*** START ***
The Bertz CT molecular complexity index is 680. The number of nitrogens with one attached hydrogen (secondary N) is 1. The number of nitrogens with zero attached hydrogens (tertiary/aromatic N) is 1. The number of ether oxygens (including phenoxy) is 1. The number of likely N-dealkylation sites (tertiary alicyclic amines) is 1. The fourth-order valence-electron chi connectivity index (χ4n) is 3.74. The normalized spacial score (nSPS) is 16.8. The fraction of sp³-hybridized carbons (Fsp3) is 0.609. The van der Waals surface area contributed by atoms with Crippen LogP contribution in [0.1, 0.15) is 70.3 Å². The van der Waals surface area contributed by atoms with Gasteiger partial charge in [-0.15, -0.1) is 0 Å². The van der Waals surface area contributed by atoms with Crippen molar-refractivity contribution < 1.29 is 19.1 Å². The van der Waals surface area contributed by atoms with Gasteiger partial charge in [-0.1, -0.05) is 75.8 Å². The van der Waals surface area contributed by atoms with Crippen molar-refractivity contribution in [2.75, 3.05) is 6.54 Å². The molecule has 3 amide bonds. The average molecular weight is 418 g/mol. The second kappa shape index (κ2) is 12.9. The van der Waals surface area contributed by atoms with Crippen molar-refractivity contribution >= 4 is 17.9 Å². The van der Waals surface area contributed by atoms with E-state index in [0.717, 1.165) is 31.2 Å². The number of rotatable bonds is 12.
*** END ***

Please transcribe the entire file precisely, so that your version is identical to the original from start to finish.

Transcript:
The Bertz CT molecular complexity index is 680. The number of nitrogens with one attached hydrogen (secondary N) is 1. The number of nitrogens with zero attached hydrogens (tertiary/aromatic N) is 1. The number of ether oxygens (including phenoxy) is 1. The number of likely N-dealkylation sites (tertiary alicyclic amines) is 1. The fourth-order valence-electron chi connectivity index (χ4n) is 3.74. The normalized spacial score (nSPS) is 16.8. The fraction of sp³-hybridized carbons (Fsp3) is 0.609. The van der Waals surface area contributed by atoms with Crippen LogP contribution in [0.1, 0.15) is 70.3 Å². The van der Waals surface area contributed by atoms with Gasteiger partial charge in [-0.15, -0.1) is 0 Å². The van der Waals surface area contributed by atoms with Crippen molar-refractivity contribution < 1.29 is 19.1 Å². The van der Waals surface area contributed by atoms with Gasteiger partial charge in [-0.1, -0.05) is 75.8 Å². The van der Waals surface area contributed by atoms with Crippen molar-refractivity contribution in [2.75, 3.05) is 6.54 Å². The molecule has 3 amide bonds. The average molecular weight is 418 g/mol. The second kappa shape index (κ2) is 12.9. The van der Waals surface area contributed by atoms with Crippen molar-refractivity contribution >= 4 is 17.9 Å². The van der Waals surface area contributed by atoms with E-state index in [0.717, 1.165) is 31.2 Å². The number of rotatable bonds is 12.